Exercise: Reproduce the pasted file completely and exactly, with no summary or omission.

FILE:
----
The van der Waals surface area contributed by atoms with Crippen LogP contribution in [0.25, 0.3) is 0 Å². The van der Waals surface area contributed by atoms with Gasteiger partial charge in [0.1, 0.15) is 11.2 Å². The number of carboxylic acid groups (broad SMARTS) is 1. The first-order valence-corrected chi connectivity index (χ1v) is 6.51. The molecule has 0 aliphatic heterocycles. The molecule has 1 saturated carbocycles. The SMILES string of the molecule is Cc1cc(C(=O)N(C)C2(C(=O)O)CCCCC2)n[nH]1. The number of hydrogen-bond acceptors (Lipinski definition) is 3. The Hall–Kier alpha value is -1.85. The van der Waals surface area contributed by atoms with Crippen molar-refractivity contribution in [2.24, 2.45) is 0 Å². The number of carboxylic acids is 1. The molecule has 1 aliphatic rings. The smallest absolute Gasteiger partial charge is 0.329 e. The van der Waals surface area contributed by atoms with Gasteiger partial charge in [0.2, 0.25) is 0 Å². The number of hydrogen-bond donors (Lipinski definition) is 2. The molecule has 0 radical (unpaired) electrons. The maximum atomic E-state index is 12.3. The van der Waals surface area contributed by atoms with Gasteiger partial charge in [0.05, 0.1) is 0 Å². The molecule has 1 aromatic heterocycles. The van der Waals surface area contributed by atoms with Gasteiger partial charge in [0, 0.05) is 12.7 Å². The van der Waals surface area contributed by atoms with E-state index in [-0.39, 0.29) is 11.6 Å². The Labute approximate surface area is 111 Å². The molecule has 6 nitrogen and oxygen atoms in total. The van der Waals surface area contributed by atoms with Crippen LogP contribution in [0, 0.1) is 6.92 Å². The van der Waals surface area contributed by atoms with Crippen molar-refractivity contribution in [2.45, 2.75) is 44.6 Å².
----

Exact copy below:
The van der Waals surface area contributed by atoms with Crippen LogP contribution in [0.25, 0.3) is 0 Å². The van der Waals surface area contributed by atoms with Gasteiger partial charge in [0.1, 0.15) is 11.2 Å². The number of carboxylic acid groups (broad SMARTS) is 1. The first-order valence-corrected chi connectivity index (χ1v) is 6.51. The molecule has 0 aliphatic heterocycles. The molecule has 1 saturated carbocycles. The SMILES string of the molecule is Cc1cc(C(=O)N(C)C2(C(=O)O)CCCCC2)n[nH]1. The number of hydrogen-bond acceptors (Lipinski definition) is 3. The Hall–Kier alpha value is -1.85. The van der Waals surface area contributed by atoms with Crippen molar-refractivity contribution in [2.24, 2.45) is 0 Å². The number of carboxylic acids is 1. The molecule has 1 aliphatic rings. The smallest absolute Gasteiger partial charge is 0.329 e. The van der Waals surface area contributed by atoms with Gasteiger partial charge in [0.2, 0.25) is 0 Å². The number of hydrogen-bond donors (Lipinski definition) is 2. The molecule has 0 radical (unpaired) electrons. The maximum atomic E-state index is 12.3. The van der Waals surface area contributed by atoms with Gasteiger partial charge in [0.05, 0.1) is 0 Å². The molecule has 1 aromatic heterocycles. The van der Waals surface area contributed by atoms with Gasteiger partial charge in [0, 0.05) is 12.7 Å². The van der Waals surface area contributed by atoms with E-state index in [-0.39, 0.29) is 11.6 Å². The Labute approximate surface area is 111 Å². The molecule has 6 nitrogen and oxygen atoms in total. The van der Waals surface area contributed by atoms with Crippen LogP contribution in [0, 0.1) is 6.92 Å². The van der Waals surface area contributed by atoms with Crippen molar-refractivity contribution in [2.45, 2.75) is 44.6 Å².